ensure that Fidel Castro's desire in this regard is honored, announced
his brother

At the event, which attracted thousands of people, representatives of
pro-government organizations took the floor, including the Workers'
Central Union of Cuba (CTC), the Union of Young Communists (UJC) and the
University Student Federation (FEU).

"Today we must say that children, teenagers and young people aspire to
be like Fidel," emphasized the first secretary of the Young Communist
Union, Suselys Morfa, popularly known as the "millionaire psychologist"
for her combative attitude during the Americas Summit in Panama.

Miguel Barnet, president of the Writers and Artists Union of Cuba
(UNEAC) said that "Fidel broke the traditional political scheme" and
added that "Cuba without Fidel will not be the Cuba it is today."

From the audience congregated in the plaza were heard slogans in the
style of "Raul is Fidel" as a form of adherence to the system imposed
since 1959, "Raul, amigo, the people are with you," and the repetition
of "Sí se puede," as an echo of the words of the principal speaker.

In the main grandstand were sitting presidents Evo Morales, Daniel
Ortega and Nicolas Maduro, as well as ex-presidents Dilma Rousseff and
Luiz Inacio Lula da Silva; and the Argentine soccer player Diego Armando
Maradona.

Raul Castro summed up the work of his brother as someone who, "yes, he
could" and called to continue building socialism in Cuba "or, and it's
the same thing, to guarantee the independence and sovereignty of the
homeland."

Tonight will be the last vigil over Fidel Castro's ashes, after four
days of crossing Cuban territory from Havana. On Sunday he will be
buried in the cemetery of Santa Ifigenia in a ceremony that Raul Castro
labeled as "simple."

Opposition groups in the eastern part of the country, especially the
Patriotic Union of Cuba, has denounced the strong surveillance operation
around the homes of their activists.

Source: No Statues Or Monuments Will Raised In Fidel Castro's Memory /
14ymedio – Translating Cuba -
http://translatingcuba.com/no-statues-or-monuments-will-raised-in-fidel-castros-memory-14ymedio/ Continue reading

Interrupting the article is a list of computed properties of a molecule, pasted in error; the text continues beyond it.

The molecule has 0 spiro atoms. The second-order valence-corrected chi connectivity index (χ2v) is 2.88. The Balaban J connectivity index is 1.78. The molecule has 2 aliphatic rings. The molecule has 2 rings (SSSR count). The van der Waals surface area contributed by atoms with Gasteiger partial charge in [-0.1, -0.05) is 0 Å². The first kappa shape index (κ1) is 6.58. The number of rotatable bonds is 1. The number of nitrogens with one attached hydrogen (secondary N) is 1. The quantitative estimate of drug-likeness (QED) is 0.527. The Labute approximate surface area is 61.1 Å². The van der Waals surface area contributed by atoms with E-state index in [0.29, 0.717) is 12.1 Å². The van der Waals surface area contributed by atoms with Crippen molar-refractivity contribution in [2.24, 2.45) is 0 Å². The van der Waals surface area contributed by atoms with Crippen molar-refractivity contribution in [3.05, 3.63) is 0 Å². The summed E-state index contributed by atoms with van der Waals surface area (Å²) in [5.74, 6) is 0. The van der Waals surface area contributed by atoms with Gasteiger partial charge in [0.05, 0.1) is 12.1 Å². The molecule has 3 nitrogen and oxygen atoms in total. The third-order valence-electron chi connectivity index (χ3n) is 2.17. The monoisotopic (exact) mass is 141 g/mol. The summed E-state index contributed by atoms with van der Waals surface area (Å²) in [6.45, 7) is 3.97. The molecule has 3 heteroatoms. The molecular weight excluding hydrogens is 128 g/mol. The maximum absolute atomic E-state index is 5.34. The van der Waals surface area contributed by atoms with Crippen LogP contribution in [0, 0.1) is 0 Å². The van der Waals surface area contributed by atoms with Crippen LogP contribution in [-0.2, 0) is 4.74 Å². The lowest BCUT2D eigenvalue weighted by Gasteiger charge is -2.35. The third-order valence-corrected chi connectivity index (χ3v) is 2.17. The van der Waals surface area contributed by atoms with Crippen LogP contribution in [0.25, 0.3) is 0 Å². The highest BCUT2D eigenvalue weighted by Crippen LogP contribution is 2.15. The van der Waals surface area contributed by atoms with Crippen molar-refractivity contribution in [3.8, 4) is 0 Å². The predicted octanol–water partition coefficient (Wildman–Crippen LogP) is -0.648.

Placing The Remains Of Fidel Castro With Those Of Martí Divides Cubans /
14ymedio, Pedro Campo

14ymedio, Pedro Campos, Miami, 3 December 2016 – Genius and figure to
the grave, the boy born in Birán, who led an armed Revolution from the
Sierra Maestra and governed Cuba for almost 60 years from Havana, wanted
his ashes placed for eternity in Santiago de Cuba, near to the tomb of
José Martí, in the Santa Ifigenia cemetery.

This could become one of the most controversial of all Fidel Castro's
decisions made throughout his life, for a simple reason: When we need
equanimity and closeness between all Cubans, this could stimulate more
divisions, given that the figure of Martí is ecumenical, while that of
Fidel is divisive and, for many, a figure of conflict.

The location of the remains of the former president near to those of
Martí is already being taken as a provocation by an important share of
Cubans, and it is possible that some may not rest until they see them
well away from those of Martí.

There are sad precedents in our history. Suffice it to recall the
consequences of an alleged desecration of the tomb* of Don Gonzalo de
Castañón in colonial times or disturbances during the armed and
outrageous attack during the reception of the ashes of Mella in the
Republic in 1933. Those events generated great confrontation among
Cubans and left enduring marks.

The choice of this place, in addition to being controversial, will
demand an enormous security effort and a substantial cost in resources
and measures to guarantee the protection of the ashes. Given the
foreseeable threats, a broad deployment of surveillance may be
necessary, with a great number of professionals and technically
sophisticated measures, because the ways in which people will attempt to
remove the remains from there could be wide-ranging.

The personal security of Fidel Castro does not rest with his death. To
avoid future complications, it might be suggested to the government of
his brother that his remains rest only a few days in Santa Ifigena and
then be taken to a less controversial place, where they can be honored
by his admirers without causing litigation as, for example, the Sierra
Maestra, symbol of the struggle, perhaps on Pico Turquino itself, the
highest peak in Cuba, where there is a bust of Martí placed by Celia
Sanchez, the unforgettable combatant close to Fidel.

Something like the general president thought of for himself, on the 2nd
Front.

That might be a wise decision by Raul Castro's government and an
important contribution to the future reunification and peace of the
Cuban homeland, for which Martí will always be the Apostle, founder of
the nation, and shelter of all its children, while Fidel Castro is
considered only by his followers as the most distinguished of his
successors.

*Translator's note: In 1871 eight medical students were executed after
having been purposely but falsely accused of desecrating the tomb of
this Spanish journalist.

Source: Placing The Remains Of Fidel Castro With Those Of Martí Divides